Summer reading requirements actually prove captivating, moving


Almost everyone knows the typical drag that comes with summer reading; the one “boring” book that we’re required to read, annotate and analyze. Although I agree it’s always been a hassle to have to take time out of lake-filled days to actually buckle down and read, I have yet to come across a required summer reading in high school that has not been intriguing or insightful.

Throughout the past three years, my summer reading included: Into the Wild by Jon Krakauer, A Long Way Gone by Ishmael Beah and Almost Home by Kevin Ryan and Tina Kelley. All three of these books were non-fiction and told stories that go beyond our little Westlake bubble. These novels give insight to the general public, educating on what’s actually going on around the world and even around our country that we are oblivious to.

Most recently I read Almost Home. This novel told the story of six different teens who struggled as homeless children in America. All coming from different backgrounds, these teens fought and persevered through the unimaginable. It was an incredible story because when most people think of “homeless,” not many think of the teens and even the children who wander the streets without a roof over their heads, let alone knowing where their next meal will come from. This book isn’t meant to make the audience feel bad for being privileged or anything. Its sole purpose is to spread the word and to show people all the poverty and homelessness of kids in the United States. Hopefully by doing this, it will inspire people all over the country to take action and lend a helping hand to those in need.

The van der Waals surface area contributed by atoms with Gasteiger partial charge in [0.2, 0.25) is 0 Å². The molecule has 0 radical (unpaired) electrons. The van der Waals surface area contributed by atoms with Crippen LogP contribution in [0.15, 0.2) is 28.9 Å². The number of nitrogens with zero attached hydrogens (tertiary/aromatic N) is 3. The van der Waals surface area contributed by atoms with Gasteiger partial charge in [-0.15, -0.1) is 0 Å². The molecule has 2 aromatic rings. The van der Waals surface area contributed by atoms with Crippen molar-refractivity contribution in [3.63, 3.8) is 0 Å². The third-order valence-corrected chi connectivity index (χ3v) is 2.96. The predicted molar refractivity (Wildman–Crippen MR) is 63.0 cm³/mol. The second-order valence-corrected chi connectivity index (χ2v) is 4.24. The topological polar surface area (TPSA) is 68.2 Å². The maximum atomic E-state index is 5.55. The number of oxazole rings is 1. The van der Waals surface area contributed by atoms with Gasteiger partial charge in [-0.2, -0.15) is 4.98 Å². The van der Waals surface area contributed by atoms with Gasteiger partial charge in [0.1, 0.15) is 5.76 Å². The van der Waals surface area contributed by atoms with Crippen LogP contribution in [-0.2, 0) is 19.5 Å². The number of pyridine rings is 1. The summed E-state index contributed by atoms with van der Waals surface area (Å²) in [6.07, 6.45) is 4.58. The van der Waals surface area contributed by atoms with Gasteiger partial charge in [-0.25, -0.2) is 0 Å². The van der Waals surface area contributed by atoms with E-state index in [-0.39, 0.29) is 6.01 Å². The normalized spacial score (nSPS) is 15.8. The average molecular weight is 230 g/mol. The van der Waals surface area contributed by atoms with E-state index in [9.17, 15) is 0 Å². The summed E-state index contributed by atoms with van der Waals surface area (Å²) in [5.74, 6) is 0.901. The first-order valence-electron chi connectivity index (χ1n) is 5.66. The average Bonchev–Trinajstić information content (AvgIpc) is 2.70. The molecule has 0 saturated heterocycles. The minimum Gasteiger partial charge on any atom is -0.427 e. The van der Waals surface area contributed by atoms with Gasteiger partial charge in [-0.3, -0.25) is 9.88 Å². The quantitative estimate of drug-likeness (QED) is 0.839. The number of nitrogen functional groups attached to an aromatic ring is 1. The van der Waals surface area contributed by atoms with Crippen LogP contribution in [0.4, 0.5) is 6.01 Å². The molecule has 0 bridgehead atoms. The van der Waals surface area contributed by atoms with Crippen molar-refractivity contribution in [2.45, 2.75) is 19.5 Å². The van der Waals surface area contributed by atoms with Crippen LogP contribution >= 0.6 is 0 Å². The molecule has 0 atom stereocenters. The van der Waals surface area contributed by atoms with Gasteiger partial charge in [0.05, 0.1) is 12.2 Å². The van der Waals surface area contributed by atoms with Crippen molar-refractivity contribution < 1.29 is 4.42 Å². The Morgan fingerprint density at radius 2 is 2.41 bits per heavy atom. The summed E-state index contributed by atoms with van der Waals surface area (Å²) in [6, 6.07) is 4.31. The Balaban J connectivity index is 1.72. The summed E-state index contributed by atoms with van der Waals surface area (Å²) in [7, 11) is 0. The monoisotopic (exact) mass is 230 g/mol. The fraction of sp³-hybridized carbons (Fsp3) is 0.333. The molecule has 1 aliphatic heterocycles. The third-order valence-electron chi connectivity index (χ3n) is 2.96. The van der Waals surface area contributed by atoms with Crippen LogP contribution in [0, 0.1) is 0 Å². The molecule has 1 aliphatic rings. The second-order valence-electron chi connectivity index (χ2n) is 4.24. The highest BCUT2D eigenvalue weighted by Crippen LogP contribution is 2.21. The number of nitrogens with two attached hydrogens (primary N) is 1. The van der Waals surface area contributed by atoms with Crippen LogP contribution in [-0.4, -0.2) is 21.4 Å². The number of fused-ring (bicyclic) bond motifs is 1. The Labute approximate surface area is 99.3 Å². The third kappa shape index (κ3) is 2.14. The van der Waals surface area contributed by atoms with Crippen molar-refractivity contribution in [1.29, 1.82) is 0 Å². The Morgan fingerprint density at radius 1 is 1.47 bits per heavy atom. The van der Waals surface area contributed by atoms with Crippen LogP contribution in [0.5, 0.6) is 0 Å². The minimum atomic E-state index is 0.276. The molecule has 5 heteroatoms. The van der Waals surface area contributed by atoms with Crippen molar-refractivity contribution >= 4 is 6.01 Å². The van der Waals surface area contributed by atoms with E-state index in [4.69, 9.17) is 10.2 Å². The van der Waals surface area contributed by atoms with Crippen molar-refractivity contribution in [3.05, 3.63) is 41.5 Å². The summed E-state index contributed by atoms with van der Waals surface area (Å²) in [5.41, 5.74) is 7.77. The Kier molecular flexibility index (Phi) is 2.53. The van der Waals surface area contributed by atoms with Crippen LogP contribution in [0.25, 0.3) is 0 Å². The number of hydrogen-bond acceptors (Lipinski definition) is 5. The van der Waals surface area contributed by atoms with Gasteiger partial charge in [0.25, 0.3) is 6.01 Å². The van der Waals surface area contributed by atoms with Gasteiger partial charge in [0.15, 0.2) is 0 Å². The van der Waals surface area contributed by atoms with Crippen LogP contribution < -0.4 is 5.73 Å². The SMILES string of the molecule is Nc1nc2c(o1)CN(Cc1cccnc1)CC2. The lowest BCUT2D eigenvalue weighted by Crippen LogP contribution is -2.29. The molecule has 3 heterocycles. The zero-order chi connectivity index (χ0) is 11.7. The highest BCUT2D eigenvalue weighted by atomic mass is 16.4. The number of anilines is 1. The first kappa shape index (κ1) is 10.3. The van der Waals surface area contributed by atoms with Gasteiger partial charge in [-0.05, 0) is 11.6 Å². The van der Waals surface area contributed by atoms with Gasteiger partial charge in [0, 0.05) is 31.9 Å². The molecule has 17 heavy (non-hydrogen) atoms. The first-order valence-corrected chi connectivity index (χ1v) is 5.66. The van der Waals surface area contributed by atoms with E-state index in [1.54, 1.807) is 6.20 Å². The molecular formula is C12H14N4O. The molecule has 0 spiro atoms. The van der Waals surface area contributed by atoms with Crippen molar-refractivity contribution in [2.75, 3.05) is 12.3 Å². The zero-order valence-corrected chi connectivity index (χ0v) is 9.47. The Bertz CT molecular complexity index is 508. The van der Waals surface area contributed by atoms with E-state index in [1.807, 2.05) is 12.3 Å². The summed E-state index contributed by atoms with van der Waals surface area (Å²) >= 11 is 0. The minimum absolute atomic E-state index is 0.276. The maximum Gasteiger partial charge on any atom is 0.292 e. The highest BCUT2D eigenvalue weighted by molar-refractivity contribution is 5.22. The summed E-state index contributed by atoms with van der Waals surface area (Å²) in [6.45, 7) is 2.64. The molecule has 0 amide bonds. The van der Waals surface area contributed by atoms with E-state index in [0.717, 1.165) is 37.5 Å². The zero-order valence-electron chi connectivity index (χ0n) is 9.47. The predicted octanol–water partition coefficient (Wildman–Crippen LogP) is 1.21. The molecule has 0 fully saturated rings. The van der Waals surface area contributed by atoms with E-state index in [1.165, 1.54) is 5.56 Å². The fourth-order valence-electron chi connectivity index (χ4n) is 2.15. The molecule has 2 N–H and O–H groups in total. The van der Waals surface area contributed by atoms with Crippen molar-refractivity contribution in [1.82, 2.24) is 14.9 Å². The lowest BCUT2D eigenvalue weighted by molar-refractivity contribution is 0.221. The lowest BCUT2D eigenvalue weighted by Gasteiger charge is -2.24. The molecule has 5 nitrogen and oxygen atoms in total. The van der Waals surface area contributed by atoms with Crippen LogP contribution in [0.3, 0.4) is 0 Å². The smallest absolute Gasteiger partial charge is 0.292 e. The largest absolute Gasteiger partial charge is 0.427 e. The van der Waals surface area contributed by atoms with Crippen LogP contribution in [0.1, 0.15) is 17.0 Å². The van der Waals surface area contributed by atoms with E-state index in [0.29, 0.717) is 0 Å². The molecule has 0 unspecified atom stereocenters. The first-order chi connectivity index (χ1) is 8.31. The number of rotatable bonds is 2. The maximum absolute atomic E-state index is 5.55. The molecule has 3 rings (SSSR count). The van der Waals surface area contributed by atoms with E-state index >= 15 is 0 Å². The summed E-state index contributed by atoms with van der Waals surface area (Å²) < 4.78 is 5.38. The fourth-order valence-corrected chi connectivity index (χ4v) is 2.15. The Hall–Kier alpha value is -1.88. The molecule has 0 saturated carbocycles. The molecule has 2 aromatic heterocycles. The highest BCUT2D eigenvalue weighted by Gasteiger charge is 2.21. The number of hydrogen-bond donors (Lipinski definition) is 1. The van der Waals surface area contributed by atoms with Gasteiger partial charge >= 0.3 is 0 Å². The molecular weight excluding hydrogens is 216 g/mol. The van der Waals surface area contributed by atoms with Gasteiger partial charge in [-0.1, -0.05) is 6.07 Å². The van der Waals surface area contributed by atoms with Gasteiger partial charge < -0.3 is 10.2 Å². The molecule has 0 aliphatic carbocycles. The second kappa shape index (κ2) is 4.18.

When the new school year began and I started talking to my friends, those who had read said they thoroughly enjoyed their books. They were so captivated by the different stories being told, many of them completely forgot to annotate as they read along. Although annotating can be a struggle, most of the time in our summer reading teachers simply ask us to notice themes and common threads; making students actually absorb the content in the book and what it means rather than just reading words on a page. It helps engage our minds on a deeper level, helping us to make connections throughout the book as well as in life.

A good percentage of people probably didn’t buy their book let alone read it. It’s understandable that we don’t want to do homework during the break, but before we’re too quick to decide whether or not we read next summer, we should explore the options our teachers have given us and think about it. If we take out the “required” part, one of these books might even become one of our favorites or inspire us to do something great.